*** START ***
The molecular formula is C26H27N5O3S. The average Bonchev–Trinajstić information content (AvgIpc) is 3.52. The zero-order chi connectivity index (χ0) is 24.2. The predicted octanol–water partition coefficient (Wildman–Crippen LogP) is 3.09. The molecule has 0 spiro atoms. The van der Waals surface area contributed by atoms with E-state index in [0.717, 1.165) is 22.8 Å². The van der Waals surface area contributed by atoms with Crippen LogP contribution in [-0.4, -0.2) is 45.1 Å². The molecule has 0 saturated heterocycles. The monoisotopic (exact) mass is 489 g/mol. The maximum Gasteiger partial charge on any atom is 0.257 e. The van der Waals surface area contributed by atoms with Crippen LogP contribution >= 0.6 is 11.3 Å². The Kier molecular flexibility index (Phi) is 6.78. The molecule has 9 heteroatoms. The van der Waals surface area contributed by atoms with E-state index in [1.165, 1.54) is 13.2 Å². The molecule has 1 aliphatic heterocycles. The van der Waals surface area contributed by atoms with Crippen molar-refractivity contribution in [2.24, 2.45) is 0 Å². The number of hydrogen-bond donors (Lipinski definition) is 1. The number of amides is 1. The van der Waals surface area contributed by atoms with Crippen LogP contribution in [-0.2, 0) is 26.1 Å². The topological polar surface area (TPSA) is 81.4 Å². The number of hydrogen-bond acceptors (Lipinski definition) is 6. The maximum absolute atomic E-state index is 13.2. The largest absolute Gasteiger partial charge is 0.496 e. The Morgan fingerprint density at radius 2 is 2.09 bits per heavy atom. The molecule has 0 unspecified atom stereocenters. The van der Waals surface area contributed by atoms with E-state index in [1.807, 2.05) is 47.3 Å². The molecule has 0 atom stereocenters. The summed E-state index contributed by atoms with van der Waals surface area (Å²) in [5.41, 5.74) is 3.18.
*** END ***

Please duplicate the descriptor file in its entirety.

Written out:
The molecular formula is C26H27N5O3S. The average Bonchev–Trinajstić information content (AvgIpc) is 3.52. The zero-order chi connectivity index (χ0) is 24.2. The predicted octanol–water partition coefficient (Wildman–Crippen LogP) is 3.09. The molecule has 0 spiro atoms. The van der Waals surface area contributed by atoms with E-state index in [0.717, 1.165) is 22.8 Å². The van der Waals surface area contributed by atoms with Crippen LogP contribution in [-0.4, -0.2) is 45.1 Å². The molecule has 0 saturated heterocycles. The monoisotopic (exact) mass is 489 g/mol. The maximum Gasteiger partial charge on any atom is 0.257 e. The van der Waals surface area contributed by atoms with Crippen LogP contribution >= 0.6 is 11.3 Å². The Kier molecular flexibility index (Phi) is 6.78. The molecule has 9 heteroatoms. The van der Waals surface area contributed by atoms with E-state index in [1.165, 1.54) is 13.2 Å². The molecule has 1 aliphatic heterocycles. The van der Waals surface area contributed by atoms with Crippen molar-refractivity contribution in [2.24, 2.45) is 0 Å². The number of hydrogen-bond donors (Lipinski definition) is 1. The number of amides is 1. The van der Waals surface area contributed by atoms with Crippen LogP contribution in [-0.2, 0) is 26.1 Å². The topological polar surface area (TPSA) is 81.4 Å². The number of hydrogen-bond acceptors (Lipinski definition) is 6. The maximum absolute atomic E-state index is 13.2. The largest absolute Gasteiger partial charge is 0.496 e. The Morgan fingerprint density at radius 2 is 2.09 bits per heavy atom. The molecule has 0 unspecified atom stereocenters. The van der Waals surface area contributed by atoms with E-state index in [1.807, 2.05) is 47.3 Å². The molecule has 0 atom stereocenters. The summed E-state index contributed by atoms with van der Waals surface area (Å²) in [5.41, 5.74) is 3.18.